BUCHAREST, Romania (AP) — President Maia Sandu of Moldova pledged Tuesday to keep her country on a pro-Western course and as a firm supporter of Ukraine despite struggling under pressure of what she called Russia’s energy and political “blackmail.”
“I want everyone to know that Moldova choses to be free and continue on its European path no matter what the circumstances,” Sandu told Romania's Parliament while visiting the European Union member country.
“We are willing to pay the price of our freedom,” she added.
Moldova is entirely dependent on Russia for its natural gas. As Sandu addressed Romanian lawmakers, the country's breakaway Trans-Dniester region stopped supplying the rest of Moldova with electricity.
The Moscow-backed separatist region is home to Moldova’s largest gas-operated power station, which supplies about 70% of the country’s electricity needs.
The power supply interruption followed a Monday announcement from Moldova’s infrastructure minister, Andrei Spinu, that the state power company, Energocom, had failed to sign a November contract with the plant due to a 40% cut in deliveries of Russian natural gas.
Spinu said Russian gas giant Gazprom agreed to supply Moldova with 5.7 million cubic meters of gas per day, just 51% of what the country needs to provide electricity for its 2.6 million people.
Russia has used impoverished Moldova’s dependence on its gas to pressure the country over its alignment with the West, including the condemnation of the war in Ukraine. Household energy tariffs have gone up six-fold in the last year.
Gazprom has repeatedly threatened to cut off the former Soviet republic’s pipelines altogether. Moldova became a candidate for European Union membership in June, at the same time as neighboring Ukraine did.
“Providing electricity for the country is a daily challenge. ... Moldovan families now spend about 75% of their income on energy,” Sandu told Romanian lawmakers. ’’We risk being without gas and electricity during the coming winter.”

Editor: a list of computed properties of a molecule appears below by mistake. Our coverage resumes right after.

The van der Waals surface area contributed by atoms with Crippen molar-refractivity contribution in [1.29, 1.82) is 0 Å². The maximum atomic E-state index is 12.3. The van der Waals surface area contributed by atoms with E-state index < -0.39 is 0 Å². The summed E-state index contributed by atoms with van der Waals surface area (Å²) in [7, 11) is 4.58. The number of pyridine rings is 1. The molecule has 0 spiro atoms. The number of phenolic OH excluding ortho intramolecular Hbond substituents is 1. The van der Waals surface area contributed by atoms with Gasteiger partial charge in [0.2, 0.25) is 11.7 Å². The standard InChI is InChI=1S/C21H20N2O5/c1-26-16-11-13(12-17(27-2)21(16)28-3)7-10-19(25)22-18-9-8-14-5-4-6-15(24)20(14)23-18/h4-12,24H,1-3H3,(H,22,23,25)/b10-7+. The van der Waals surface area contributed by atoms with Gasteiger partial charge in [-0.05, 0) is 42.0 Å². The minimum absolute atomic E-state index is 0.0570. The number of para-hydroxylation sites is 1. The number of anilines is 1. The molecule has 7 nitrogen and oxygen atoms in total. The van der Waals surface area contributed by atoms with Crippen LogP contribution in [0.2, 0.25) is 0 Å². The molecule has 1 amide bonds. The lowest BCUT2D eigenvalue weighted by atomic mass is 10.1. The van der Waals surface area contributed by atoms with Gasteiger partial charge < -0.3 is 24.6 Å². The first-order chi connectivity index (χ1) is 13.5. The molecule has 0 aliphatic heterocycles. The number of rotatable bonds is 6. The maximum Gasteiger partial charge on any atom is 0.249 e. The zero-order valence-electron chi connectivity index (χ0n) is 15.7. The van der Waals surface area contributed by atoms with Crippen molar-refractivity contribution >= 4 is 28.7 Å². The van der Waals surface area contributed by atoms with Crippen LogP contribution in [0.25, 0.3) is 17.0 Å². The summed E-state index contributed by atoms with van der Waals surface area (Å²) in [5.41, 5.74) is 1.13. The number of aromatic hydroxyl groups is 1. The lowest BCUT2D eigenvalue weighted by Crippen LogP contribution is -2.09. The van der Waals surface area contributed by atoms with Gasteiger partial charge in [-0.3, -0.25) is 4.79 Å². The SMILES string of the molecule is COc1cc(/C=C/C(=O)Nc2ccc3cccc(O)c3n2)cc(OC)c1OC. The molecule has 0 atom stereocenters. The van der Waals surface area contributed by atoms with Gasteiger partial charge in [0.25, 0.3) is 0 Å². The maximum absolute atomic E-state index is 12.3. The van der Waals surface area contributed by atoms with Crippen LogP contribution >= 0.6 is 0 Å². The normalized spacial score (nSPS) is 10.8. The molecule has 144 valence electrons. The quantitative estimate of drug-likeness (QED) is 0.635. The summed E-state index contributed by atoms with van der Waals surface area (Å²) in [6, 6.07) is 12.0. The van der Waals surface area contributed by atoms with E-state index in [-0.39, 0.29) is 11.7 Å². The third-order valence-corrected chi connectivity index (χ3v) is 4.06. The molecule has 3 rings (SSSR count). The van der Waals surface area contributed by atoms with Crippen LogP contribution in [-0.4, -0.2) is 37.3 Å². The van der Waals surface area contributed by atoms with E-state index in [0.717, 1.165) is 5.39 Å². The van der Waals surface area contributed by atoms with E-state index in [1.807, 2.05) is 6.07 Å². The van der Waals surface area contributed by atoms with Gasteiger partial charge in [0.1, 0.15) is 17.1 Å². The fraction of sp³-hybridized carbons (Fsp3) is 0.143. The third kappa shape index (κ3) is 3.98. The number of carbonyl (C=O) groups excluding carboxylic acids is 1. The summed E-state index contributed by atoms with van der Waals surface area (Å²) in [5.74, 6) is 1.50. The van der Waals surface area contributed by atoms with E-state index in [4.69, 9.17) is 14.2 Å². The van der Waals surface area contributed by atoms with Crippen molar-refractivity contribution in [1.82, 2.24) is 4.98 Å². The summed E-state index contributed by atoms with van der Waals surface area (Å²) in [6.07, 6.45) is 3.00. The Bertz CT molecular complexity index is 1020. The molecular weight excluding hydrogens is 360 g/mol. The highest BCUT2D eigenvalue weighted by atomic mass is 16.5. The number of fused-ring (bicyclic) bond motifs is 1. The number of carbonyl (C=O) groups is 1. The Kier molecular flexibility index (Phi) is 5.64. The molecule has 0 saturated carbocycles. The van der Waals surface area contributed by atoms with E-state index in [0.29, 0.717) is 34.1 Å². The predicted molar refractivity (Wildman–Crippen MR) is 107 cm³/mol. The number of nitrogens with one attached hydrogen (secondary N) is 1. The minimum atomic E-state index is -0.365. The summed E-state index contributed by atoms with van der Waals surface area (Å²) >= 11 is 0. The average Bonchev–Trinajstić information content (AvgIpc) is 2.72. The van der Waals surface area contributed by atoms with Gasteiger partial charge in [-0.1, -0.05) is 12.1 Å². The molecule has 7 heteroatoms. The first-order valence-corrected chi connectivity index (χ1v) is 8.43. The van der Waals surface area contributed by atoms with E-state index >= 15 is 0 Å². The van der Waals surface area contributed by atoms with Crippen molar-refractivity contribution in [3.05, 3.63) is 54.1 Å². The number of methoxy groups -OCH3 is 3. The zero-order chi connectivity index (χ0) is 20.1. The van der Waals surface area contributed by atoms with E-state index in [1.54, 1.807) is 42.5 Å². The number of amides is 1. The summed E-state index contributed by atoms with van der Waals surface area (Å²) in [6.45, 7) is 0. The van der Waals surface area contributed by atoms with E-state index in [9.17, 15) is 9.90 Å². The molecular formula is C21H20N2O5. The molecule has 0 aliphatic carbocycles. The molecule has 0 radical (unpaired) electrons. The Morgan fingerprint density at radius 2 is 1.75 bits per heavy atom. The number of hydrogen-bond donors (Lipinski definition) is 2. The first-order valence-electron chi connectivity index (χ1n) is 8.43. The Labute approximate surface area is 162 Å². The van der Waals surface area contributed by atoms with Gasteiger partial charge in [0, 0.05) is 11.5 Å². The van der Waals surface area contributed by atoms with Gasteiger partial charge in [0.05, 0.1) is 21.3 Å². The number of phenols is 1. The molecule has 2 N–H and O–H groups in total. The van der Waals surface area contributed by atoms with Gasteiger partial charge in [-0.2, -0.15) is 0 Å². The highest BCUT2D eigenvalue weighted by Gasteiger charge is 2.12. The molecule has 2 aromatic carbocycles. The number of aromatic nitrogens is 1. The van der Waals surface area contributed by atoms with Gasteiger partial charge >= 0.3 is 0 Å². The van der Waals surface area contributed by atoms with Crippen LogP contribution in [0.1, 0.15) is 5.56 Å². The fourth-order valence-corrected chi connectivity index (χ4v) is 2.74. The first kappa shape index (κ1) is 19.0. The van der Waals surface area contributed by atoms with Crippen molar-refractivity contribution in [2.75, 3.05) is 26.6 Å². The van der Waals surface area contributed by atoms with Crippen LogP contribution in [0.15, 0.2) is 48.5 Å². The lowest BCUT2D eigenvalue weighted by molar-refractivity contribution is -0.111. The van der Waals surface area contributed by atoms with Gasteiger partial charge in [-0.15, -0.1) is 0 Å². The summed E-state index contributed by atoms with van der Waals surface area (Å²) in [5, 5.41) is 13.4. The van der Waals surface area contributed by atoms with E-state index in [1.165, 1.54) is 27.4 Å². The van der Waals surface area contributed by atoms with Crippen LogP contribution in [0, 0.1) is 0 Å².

Sandu also accused pro-Russia political forces in Moldova of “cynically exploiting people’s hardships and the discontent ... (to) generate chaos and turn us back from our European path.”
She cited over 20 Moldovan and Russian individuals and entities sanctioned by the U.S. last week for assisting Russian efforts to manipulate Moldova’s politics.
The group included Ilan Shor, an Israel-based Moldovan oligarch and the leader of the populist Shor Party. His supporters staged days-long protests in Moldova's capital last month chanting slogans against the government’s pro-Western policies and carrying banners with slogans such as “No to Cold War, no to cold winter.”
The State Department said Shor was working with “corrupt oligarchs and Moscow-based entities to create political unrest in Moldova” and to undermine the country’s efforts to join the European Union.
Sandu similarly accused “corrupt” political actors in Moldova of pushing for Russia's interests while the violence from the Kremlin's war in Ukraine spills into their country.
On Monday, a Russian missile landed in a Moldovan border city when Ukrainian forces shot it down. Residents of Naslavcea said they were shaken by the explosion, which caused damage but no casualties.
“We were scared, I did not know what to do or where to go," resident Yelena Shakrai said.
Russia has previously fired missiles over Moldova into Ukraine, but Monday's incident was the first of its kind. The Moldovan Foreign Ministry responded by expelling a Russian Embassy employee from its territory.
“We are all in danger, as there are no rules or limits for Russia. ... We need help to survive as a part of the free world,” Sandu said.
Vadim Ghirda in Bucharest, Romania and Cristian Jardan in Chisinau, Moldova, contributed to this report.
Follow AP's coverage of the war in Ukraine at https://apnews.com/hub/russia-ukraine